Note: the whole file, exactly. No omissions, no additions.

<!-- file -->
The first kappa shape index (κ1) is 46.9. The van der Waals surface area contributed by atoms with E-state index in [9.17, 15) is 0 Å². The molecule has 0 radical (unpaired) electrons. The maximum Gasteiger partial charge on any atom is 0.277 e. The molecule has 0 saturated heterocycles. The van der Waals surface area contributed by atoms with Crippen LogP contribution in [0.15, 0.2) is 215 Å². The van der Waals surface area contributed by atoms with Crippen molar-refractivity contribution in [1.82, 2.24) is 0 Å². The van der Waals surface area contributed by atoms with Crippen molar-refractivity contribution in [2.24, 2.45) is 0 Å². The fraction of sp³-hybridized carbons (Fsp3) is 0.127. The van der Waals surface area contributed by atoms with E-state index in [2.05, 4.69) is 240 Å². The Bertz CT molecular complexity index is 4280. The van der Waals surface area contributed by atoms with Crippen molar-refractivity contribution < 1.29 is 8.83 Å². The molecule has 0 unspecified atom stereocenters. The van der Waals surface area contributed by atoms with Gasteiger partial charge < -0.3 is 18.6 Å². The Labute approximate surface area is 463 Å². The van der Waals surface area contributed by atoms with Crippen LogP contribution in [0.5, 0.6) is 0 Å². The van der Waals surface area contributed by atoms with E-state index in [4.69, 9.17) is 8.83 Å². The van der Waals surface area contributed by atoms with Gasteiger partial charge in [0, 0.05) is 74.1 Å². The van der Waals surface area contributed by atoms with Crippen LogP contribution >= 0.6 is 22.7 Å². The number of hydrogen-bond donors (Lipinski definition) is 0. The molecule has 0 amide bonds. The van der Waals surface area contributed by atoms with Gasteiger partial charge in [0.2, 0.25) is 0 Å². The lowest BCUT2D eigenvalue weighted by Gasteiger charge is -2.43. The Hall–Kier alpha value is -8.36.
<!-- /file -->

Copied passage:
The first kappa shape index (κ1) is 46.9. The van der Waals surface area contributed by atoms with E-state index in [9.17, 15) is 0 Å². The molecule has 0 radical (unpaired) electrons. The maximum Gasteiger partial charge on any atom is 0.277 e. The molecule has 0 saturated heterocycles. The van der Waals surface area contributed by atoms with Crippen LogP contribution in [0.15, 0.2) is 215 Å². The van der Waals surface area contributed by atoms with Crippen molar-refractivity contribution in [1.82, 2.24) is 0 Å². The van der Waals surface area contributed by atoms with Crippen molar-refractivity contribution in [2.24, 2.45) is 0 Å². The fraction of sp³-hybridized carbons (Fsp3) is 0.127. The van der Waals surface area contributed by atoms with E-state index in [2.05, 4.69) is 240 Å². The Bertz CT molecular complexity index is 4280. The van der Waals surface area contributed by atoms with Crippen molar-refractivity contribution < 1.29 is 8.83 Å². The molecule has 0 unspecified atom stereocenters. The van der Waals surface area contributed by atoms with Gasteiger partial charge < -0.3 is 18.6 Å². The Labute approximate surface area is 463 Å². The van der Waals surface area contributed by atoms with Crippen LogP contribution in [0.5, 0.6) is 0 Å². The van der Waals surface area contributed by atoms with E-state index in [4.69, 9.17) is 8.83 Å². The van der Waals surface area contributed by atoms with Gasteiger partial charge in [0, 0.05) is 74.1 Å². The van der Waals surface area contributed by atoms with Crippen LogP contribution >= 0.6 is 22.7 Å². The number of hydrogen-bond donors (Lipinski definition) is 0. The molecule has 0 amide bonds. The van der Waals surface area contributed by atoms with Gasteiger partial charge in [0.2, 0.25) is 0 Å². The lowest BCUT2D eigenvalue weighted by Gasteiger charge is -2.43. The Hall–Kier alpha value is -8.36.